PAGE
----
Drought, Xeric & Dry Soil Plants

Showing 133–136 of 144 results

  • Silene coronaria syn. Lychnis coronaria Rose campion Z 4-8

    Crimson/magenta cymes contrast felted white foliage

    $10.95/bareroot

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    Brilliant crimson/magenta cymes contrast felted white foliage from early to midsummer.  Really eyecatching.

    Size: 36" x 18"
    Care: Full sun in well-drained soil
    Native: Southeastern Europe
    Awards: England's Royal Horticultural Society Award of Merit.

    Mythology reports that the Rose campion sprang from the bath of Aphrodite.  European garden cultivation since the 1300’s.  Parkinson in 1629 wrote of the Rose campion: “The single red Rose campion hath divers thick, hoary or woolly long greene leaves, abiding greene all the winter, and in the end of the spring or beginning of summer, shooteth forth (flowers) … of a perfect red crimson colour …”  Paradisi in Sole Paradisus Terrestris.  Jefferson grew it at Monticello in 1807.

  • Silene schafta Schaft’s catchfly, Moss Z 5-7

    spectacular late season blooms – bright magenta flowers September to October

    $10.95/bareroot

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    One of the spectacular late season blooms – bright magenta flowers September to October

    Size: 6” x Slowly spreading
    Care: full sun in well-drained to moist well-drained soil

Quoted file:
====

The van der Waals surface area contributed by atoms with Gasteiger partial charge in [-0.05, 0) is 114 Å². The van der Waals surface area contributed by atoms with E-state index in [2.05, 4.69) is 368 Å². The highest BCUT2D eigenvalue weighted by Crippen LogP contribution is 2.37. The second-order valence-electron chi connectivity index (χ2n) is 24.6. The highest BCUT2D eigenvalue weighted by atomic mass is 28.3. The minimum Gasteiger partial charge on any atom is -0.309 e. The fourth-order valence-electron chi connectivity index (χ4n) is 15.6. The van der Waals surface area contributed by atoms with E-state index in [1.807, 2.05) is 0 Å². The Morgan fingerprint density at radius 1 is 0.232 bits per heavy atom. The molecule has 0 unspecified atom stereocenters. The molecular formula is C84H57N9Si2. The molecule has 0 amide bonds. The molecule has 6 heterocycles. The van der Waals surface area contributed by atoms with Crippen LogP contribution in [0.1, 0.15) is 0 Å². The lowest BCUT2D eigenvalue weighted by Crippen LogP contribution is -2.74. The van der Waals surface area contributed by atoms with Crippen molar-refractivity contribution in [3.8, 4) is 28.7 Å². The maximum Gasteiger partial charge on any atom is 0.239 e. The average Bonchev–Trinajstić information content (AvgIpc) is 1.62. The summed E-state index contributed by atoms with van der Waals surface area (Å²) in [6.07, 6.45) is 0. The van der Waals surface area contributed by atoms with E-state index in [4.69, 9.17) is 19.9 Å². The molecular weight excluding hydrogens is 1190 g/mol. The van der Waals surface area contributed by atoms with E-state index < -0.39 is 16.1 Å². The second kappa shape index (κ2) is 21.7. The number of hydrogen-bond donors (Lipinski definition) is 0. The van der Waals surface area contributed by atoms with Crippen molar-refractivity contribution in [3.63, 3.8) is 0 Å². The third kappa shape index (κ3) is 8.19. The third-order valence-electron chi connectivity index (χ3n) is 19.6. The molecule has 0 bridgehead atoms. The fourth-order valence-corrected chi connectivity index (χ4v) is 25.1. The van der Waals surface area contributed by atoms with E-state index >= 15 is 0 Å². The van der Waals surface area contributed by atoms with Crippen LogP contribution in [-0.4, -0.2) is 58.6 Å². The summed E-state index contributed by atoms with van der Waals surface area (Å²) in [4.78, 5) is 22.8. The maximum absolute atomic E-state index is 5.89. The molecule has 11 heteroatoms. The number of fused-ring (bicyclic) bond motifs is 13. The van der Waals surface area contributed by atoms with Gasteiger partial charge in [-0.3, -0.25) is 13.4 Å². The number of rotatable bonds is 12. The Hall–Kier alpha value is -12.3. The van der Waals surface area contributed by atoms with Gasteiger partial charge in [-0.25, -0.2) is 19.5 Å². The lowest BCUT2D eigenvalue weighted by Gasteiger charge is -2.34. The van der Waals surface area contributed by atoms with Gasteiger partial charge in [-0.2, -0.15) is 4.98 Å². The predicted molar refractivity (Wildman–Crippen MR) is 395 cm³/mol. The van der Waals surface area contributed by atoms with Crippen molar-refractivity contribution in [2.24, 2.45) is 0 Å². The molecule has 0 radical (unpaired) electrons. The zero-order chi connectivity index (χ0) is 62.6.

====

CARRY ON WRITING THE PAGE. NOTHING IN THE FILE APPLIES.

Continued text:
Native: Russia

    Perfect for dry borders or rock gardens.
    Introduced from its native Russia in 1844.  In Greek mythology Silene was a companion of Bacchus who was covered with foam. William Robinson, father of the mixed perennial border, described the flowers of this species as being “very neat tufts.”

  • Solidago cutleri Cutler’s alpine goldenrod Z 3-9

    Golden tufts of flowers on this mounding, compact, bone-hardy goldenrod July-September

    $8.25/bareroot

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    Golden tufts of flowers  on this mounding, compact, bone-hardy goldenrod July-September

    Size: 6-10” x 12”
    Care: sun in well-drained to moist well-drained soil
    Native: Mountains of New England and NY, north through Nova Scotia
    Wildlife Value: attracts butterflies

    Named for New England plant explorer Manasseh Cutler , Rhodora 10(113): 87. 1908 by M.L. Fernald

  • Sporobolus heterolepsis Prairie dropseed Zone 3 – 9

    Mound of graceful thinnest of grass blades

    $10.95/bareroot

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    The description in the Chiltern Seeds catalog cannot be improved:  “This is the most elegant and refined of the North American prairie grasses …the finest texture composed of the thinnest of thin, thread-like, glossy green blades,.. in autumn turning deep orange before fading to a light copper for the winter.  In late summer the plants bear, on very slender stalks high above the foliage, unbelievably delicate, graceful flower panicles, excellent for cutting.”

    Size: 2’ x 2’
    Care: Full sun in well-drained soil
    Native: from Canada in the north to Texas in the south, Wisconsin native

    Sporobolos is Greek from sporo meaning seed and ballein meaning to cast forth because the seed readily falls from the flower (or dropseed, the common name).  Ojibwa “Medicine Society” used roots to cure sores & “remove bile.”